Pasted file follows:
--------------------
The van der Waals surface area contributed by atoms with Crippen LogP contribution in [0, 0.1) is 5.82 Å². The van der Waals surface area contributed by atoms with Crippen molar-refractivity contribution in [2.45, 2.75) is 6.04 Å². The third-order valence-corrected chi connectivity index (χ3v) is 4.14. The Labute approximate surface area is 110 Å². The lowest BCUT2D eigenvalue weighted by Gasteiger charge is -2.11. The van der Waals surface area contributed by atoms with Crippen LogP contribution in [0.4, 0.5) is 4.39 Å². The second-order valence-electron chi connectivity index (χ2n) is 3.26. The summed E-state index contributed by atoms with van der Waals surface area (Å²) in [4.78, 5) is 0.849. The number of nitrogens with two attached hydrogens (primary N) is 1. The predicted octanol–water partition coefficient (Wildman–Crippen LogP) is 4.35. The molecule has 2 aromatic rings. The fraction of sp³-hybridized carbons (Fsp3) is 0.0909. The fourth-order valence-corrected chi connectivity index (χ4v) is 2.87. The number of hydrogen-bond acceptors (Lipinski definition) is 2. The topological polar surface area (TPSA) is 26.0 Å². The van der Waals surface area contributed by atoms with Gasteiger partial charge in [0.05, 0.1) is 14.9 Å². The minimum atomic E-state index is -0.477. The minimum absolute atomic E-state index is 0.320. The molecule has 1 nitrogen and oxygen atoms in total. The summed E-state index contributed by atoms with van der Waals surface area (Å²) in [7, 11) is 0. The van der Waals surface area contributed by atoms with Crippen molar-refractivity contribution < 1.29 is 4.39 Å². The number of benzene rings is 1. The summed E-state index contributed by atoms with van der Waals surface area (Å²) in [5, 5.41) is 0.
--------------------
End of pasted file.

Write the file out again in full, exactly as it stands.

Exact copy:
The van der Waals surface area contributed by atoms with Crippen LogP contribution in [0, 0.1) is 5.82 Å². The van der Waals surface area contributed by atoms with Crippen molar-refractivity contribution in [2.45, 2.75) is 6.04 Å². The third-order valence-corrected chi connectivity index (χ3v) is 4.14. The Labute approximate surface area is 110 Å². The lowest BCUT2D eigenvalue weighted by Gasteiger charge is -2.11. The van der Waals surface area contributed by atoms with Crippen LogP contribution in [0.4, 0.5) is 4.39 Å². The second-order valence-electron chi connectivity index (χ2n) is 3.26. The summed E-state index contributed by atoms with van der Waals surface area (Å²) in [4.78, 5) is 0.849. The number of nitrogens with two attached hydrogens (primary N) is 1. The predicted octanol–water partition coefficient (Wildman–Crippen LogP) is 4.35. The molecule has 2 aromatic rings. The fraction of sp³-hybridized carbons (Fsp3) is 0.0909. The fourth-order valence-corrected chi connectivity index (χ4v) is 2.87. The number of hydrogen-bond acceptors (Lipinski definition) is 2. The topological polar surface area (TPSA) is 26.0 Å². The van der Waals surface area contributed by atoms with Gasteiger partial charge in [0.05, 0.1) is 14.9 Å². The minimum atomic E-state index is -0.477. The minimum absolute atomic E-state index is 0.320. The molecule has 1 nitrogen and oxygen atoms in total. The summed E-state index contributed by atoms with van der Waals surface area (Å²) in [7, 11) is 0. The van der Waals surface area contributed by atoms with Crippen molar-refractivity contribution < 1.29 is 4.39 Å². The number of benzene rings is 1. The summed E-state index contributed by atoms with van der Waals surface area (Å²) in [5, 5.41) is 0.